Dolly Parton once said in a TV interview that she’s “more patriotic than political.” That declaration always stuck with me. And it’s in the spirit of Dolly’s words that I hope you receive this post. It’s the Fourth of July after all, and there’s no better day to put politics aside and be patriotic.
Vladimir Kosmin came to the United States from Almaty, Kazakhstan in 2003, on a green card his cousin pushed him to get. The decision to come to America meant spending the few thousand dollars he’d saved on application fees, instead of buying an apartment in his native land.
Prior to arriving in Seattle that year, Vlad’s interaction with American culture had primarily come in the form of the daytime soap opera “Santa Barbara,” which he would watch with his mother. The show was on for 10 years, “so we knew everybody who was in Santa Barbara,” Vlad says.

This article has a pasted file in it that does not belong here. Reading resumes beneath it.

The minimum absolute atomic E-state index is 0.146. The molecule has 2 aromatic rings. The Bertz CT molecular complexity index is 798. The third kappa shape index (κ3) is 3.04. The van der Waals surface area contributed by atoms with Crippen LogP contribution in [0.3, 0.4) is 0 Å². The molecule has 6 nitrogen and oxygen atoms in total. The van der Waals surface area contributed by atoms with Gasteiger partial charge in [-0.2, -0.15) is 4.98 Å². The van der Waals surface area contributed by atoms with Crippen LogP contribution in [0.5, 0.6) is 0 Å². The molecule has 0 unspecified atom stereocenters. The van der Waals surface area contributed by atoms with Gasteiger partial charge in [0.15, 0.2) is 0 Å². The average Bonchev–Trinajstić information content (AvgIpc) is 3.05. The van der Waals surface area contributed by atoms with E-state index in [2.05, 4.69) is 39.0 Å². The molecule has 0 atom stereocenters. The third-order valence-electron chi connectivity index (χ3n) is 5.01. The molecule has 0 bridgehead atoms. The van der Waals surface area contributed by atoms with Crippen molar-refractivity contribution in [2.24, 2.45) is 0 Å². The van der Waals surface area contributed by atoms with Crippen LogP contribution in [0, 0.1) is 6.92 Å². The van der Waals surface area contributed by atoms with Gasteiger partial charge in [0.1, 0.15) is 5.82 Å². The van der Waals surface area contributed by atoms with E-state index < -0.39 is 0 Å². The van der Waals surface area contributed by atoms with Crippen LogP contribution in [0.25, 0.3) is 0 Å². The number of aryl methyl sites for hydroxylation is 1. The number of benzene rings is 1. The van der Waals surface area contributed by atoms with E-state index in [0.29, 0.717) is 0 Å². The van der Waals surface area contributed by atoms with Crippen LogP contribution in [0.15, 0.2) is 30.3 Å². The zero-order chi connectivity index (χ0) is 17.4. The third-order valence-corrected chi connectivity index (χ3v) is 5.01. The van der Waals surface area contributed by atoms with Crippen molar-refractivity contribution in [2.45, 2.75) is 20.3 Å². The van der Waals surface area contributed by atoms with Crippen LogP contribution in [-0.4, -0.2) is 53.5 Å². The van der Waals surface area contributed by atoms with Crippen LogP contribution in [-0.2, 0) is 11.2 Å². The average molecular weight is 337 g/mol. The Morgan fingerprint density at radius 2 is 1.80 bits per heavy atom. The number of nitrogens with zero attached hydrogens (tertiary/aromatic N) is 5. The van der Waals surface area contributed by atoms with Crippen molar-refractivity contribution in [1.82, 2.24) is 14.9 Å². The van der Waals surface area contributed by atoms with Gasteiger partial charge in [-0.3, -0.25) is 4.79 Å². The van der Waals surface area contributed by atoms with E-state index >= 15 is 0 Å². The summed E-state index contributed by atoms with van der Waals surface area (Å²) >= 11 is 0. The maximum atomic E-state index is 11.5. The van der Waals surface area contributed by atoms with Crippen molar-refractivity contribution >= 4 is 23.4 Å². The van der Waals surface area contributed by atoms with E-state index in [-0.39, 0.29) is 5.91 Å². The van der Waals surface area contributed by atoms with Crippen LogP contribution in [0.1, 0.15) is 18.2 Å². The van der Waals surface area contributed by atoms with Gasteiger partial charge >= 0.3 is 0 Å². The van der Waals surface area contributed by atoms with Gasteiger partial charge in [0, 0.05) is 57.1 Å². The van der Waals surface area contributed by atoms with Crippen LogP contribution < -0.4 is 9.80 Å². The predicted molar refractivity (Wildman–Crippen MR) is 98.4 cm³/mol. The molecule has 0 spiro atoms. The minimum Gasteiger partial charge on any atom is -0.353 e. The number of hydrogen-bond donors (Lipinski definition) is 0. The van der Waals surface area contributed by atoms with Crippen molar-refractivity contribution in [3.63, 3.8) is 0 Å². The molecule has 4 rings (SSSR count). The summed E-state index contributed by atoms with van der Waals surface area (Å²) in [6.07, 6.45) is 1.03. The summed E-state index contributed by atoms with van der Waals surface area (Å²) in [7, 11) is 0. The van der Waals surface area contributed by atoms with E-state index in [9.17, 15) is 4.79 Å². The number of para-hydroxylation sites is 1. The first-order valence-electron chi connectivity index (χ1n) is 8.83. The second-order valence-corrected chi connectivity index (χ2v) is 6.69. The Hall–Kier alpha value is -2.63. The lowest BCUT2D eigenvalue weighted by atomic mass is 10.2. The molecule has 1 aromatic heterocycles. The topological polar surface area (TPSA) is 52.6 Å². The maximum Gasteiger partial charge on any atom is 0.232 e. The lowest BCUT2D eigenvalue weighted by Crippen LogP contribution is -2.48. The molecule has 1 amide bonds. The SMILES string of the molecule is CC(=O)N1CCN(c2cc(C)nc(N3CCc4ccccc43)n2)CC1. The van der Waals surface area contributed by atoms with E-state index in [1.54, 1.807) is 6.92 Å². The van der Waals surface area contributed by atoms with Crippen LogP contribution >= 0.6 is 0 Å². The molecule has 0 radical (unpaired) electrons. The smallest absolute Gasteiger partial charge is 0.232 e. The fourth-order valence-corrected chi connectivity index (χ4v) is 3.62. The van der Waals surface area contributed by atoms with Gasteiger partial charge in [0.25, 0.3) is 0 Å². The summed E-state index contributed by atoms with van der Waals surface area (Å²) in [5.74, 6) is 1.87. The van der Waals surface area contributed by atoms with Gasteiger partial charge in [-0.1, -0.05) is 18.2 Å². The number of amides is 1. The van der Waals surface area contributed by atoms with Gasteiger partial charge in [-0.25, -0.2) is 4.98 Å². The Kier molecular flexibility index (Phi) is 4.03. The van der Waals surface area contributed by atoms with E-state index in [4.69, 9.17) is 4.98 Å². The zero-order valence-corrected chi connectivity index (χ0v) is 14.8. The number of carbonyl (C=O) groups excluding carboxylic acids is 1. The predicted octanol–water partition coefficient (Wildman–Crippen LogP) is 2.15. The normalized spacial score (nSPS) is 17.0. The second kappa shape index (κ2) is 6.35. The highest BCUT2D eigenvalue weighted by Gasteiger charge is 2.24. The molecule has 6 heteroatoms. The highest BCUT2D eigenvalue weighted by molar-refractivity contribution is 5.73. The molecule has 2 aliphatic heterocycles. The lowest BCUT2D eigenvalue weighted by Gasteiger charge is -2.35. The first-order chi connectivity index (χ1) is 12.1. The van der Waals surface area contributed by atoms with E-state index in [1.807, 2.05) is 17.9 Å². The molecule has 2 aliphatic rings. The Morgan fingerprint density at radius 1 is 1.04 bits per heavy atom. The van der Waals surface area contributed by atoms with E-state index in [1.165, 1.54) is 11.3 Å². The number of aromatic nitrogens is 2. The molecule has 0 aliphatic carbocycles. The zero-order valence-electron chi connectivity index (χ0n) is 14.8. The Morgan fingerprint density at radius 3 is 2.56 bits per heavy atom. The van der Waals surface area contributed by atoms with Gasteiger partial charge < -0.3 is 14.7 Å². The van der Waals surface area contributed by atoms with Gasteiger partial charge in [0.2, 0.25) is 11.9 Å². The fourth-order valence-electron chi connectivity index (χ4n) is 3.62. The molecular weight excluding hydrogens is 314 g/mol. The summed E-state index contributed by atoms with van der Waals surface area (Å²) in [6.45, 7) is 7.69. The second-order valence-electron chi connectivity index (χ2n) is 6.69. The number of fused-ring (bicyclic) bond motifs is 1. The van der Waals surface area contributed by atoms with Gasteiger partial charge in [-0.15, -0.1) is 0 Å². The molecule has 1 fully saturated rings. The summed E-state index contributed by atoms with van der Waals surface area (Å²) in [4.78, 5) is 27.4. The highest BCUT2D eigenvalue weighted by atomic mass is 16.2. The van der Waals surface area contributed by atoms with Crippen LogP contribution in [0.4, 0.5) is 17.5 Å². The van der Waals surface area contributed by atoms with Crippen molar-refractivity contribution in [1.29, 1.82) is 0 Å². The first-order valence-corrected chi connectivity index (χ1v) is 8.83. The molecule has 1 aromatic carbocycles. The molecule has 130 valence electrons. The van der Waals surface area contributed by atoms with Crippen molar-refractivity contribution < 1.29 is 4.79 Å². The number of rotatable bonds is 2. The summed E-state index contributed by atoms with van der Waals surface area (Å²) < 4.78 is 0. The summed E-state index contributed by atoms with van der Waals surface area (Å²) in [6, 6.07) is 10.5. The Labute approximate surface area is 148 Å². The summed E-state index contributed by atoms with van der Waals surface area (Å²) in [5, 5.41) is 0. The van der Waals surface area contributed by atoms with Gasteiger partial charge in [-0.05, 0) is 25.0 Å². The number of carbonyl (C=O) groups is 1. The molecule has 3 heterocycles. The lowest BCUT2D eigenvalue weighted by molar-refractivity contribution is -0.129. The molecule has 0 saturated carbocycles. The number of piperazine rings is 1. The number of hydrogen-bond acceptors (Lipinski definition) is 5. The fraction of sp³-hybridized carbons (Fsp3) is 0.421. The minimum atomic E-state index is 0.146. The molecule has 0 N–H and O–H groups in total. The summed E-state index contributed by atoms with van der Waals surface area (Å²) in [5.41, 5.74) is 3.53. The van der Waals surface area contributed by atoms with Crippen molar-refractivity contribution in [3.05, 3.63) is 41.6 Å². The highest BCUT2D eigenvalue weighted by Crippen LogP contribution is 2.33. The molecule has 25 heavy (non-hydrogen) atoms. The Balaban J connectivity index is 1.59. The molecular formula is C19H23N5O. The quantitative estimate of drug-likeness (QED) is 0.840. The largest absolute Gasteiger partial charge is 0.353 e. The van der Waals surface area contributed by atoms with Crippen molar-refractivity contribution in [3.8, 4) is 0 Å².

He would eventually make it to the real Santa Barbara.
But first, Vlad would head south from Seattle to Portland, where he would live and work for a few years, learning English and, at one point, attempting to get a second culinary degree because the one he earned in Kazakhstan didn’t transfer. And a few years later, he would continue south to California, finally settling in Fresno.
It was in Fresno, in 2011, at a naturalization ceremony held in downtown, that Vlad became an American citizen. It was a moment he says he’s very proud of, calling it the next step in his destiny.
I’m proud to call Vlad my friend and his path to becoming an American citizen inspires me not to take for granted what was handed to me at birth. With Dolly’s words in my head and Vlad’s story in my heart (and probably a few sparklers), I will celebrate the Fourth of July!
Here, Vlad talks about his childhood in Kazakhstan, the process of becoming an U.S. citizen and why becoming an American was worth giving up citizenship in his birth country.